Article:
….ADF Legal Counsel Denise Harle said many of the women Downtown Hope Center serves have suffered rape, physical abuse and domestic violence.
“They shouldn’t be forced to sleep or disrobe in the same room as a man,” she said.
“Battered women need a safe place to stay, but, incredibly, Anchorage is trying to take that place away.”
The complaint contends the city is trying to shut down the religious ministry “through an unconstitutional application of its public accommodations and fair housing laws.”
Anchorage “prohibits public accommodations from denying services based on sex or gender identity or state those services will be denied. It also forbids property owners or their agents from communicating any preference or limitation on the use of real property based on sex or gender identity,” the lawyers told the judge.
“Hope Center has not violated this law. It is not a public accommodation, and the code exempts homeless shelters, like Hope Center,” the brief explains.
“The last eight months, Anchorage has used the code to investigate, harass, and pressure Hope Center to admit men into its women’s only shelter, and to stop Hope Center’s exercise of its religious beliefs.”
It was because the center “had directed an inebriated and injured transgender individual to a hospital.”
Not only did Basler attack the center, she then “initiated a second complaint” accusing its lawyers of violating the code by answering questions about the case in the media.
Then it refused to dismiss the complaints, instead continuing its prosecution, which forced the center and its lawyers “to stay silent about its policies and its religious beliefs.”
“These actions are not only unconstitutional, they have handcuffed Hope Center’s ability to defend itself in public and hindered its ability to raise funds,” the filing says.
The result is that the center “faces the prospect of closing its shelter, and needs immediate injunctive relief to stop Anchorage’s unconstitutional targeting.”
There was such hostility on the part of the city’s commission that when ADF, an internationally known organization that frequently argues before the U.S. Supreme Court, stepped in, the city initially refused to correspond with its lawyers.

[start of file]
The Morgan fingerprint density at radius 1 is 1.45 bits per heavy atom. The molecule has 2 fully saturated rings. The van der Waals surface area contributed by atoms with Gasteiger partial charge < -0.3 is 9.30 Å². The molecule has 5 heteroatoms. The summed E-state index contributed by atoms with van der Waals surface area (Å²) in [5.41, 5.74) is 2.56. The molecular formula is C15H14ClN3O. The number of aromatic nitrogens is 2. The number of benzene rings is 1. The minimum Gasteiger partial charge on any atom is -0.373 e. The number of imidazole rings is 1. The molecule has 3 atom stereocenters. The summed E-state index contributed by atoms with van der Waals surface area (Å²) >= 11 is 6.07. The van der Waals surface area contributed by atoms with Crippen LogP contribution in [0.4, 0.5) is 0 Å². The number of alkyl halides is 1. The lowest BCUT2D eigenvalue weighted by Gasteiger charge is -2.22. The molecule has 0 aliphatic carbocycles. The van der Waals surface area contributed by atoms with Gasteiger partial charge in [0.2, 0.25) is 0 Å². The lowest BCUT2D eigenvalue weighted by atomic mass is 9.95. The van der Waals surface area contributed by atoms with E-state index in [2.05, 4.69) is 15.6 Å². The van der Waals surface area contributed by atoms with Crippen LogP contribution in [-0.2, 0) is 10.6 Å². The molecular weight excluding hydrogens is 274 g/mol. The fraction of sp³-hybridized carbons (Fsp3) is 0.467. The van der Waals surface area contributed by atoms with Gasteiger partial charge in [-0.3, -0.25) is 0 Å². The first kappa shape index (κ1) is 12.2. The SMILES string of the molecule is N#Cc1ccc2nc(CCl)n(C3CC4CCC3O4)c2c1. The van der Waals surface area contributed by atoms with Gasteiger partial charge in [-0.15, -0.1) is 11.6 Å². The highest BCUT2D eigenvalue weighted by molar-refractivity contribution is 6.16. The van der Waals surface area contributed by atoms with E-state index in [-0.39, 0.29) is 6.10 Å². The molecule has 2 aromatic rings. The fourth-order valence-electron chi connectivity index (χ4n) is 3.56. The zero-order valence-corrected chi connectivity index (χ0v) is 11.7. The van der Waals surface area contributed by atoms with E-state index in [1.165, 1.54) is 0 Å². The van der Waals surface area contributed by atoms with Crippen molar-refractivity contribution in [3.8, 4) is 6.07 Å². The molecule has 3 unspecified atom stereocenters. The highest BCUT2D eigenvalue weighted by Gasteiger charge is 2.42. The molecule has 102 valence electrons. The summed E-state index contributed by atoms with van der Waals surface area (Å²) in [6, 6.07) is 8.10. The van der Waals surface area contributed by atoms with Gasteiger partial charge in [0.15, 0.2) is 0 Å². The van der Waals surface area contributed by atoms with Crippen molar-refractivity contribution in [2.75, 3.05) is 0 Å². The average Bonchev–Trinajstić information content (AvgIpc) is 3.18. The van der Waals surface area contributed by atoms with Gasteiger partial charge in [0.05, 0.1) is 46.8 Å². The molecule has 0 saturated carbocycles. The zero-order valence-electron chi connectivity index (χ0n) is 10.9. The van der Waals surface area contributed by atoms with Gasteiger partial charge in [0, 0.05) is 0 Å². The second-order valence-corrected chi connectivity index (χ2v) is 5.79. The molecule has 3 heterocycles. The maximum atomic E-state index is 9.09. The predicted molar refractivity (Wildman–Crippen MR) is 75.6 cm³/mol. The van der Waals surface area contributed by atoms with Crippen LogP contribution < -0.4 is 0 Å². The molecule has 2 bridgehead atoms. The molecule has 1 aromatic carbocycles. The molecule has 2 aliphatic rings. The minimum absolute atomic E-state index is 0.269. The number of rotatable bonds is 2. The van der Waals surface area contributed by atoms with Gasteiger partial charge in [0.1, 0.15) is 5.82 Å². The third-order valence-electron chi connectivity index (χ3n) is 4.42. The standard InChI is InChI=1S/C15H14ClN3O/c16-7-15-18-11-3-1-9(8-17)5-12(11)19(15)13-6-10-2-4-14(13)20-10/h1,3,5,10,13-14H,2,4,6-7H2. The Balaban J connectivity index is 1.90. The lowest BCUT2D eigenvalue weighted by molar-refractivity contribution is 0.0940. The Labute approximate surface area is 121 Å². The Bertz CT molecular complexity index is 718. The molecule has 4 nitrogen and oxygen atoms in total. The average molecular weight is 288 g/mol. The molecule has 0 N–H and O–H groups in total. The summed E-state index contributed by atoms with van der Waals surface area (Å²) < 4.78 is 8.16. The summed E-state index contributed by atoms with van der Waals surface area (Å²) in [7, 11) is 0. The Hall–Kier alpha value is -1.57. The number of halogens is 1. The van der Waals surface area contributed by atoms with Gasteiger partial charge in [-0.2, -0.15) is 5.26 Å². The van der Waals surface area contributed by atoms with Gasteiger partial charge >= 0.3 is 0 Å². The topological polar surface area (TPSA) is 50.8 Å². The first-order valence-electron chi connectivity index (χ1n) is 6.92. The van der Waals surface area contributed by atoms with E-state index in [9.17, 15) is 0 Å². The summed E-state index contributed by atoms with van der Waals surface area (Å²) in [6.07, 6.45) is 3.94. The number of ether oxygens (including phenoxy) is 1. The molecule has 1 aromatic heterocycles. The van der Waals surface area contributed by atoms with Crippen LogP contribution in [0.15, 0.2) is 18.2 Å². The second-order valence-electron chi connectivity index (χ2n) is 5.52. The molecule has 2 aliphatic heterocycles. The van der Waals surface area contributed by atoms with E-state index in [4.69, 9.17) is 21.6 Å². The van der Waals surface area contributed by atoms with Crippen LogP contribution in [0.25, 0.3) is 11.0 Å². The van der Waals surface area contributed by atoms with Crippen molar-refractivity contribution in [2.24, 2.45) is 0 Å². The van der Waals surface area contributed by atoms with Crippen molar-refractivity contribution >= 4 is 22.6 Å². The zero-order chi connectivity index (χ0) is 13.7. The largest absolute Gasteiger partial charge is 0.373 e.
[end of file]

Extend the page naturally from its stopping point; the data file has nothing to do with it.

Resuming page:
Further, the city’s agency refused to let a lawyer for the center have a conference transcribed so there would be a record. City officials accused the center of lying in its answers, but they refused to make public the “materials that supposedly proved inconsistencies.”
Then city officials continued their “provocative behavior” by accusing the center of failing to supplement its responses “even though it had previously tried to do so and had been instructed by the commission that no more documents need be exchanged.”
And the city missed a 240-day deadline for filing the first complaint, a fault that was ignored when the city eventually dismissed the second complaint.
The complaint also warns the city.
“When government acts with hostility toward religion, litigants establish a free-exercise violation without need to satisfy strict scrutiny,” the filing said. “Anchorage has acted with such hostility because it is using the code to pressure Hope Center to change its religious beliefs and practices. This is most evidence because the code does not even cover Hope Center. Hope Center’s women shelter is not a public accommodation.”
The state of Colorado’s “hostility” against baker Jack Phillips of Masterpiece Cakeshop, in prosecuting him for refusing to promote homosexuality in violation of his faith, was cited by the U.S. Supreme Court in its June decision in Phillips’ favor.
The complaint in the Anchorage case provides many examples of the city’s hostility, including the commission’s orders that the center “stay silent about its religious policies and beliefs.”…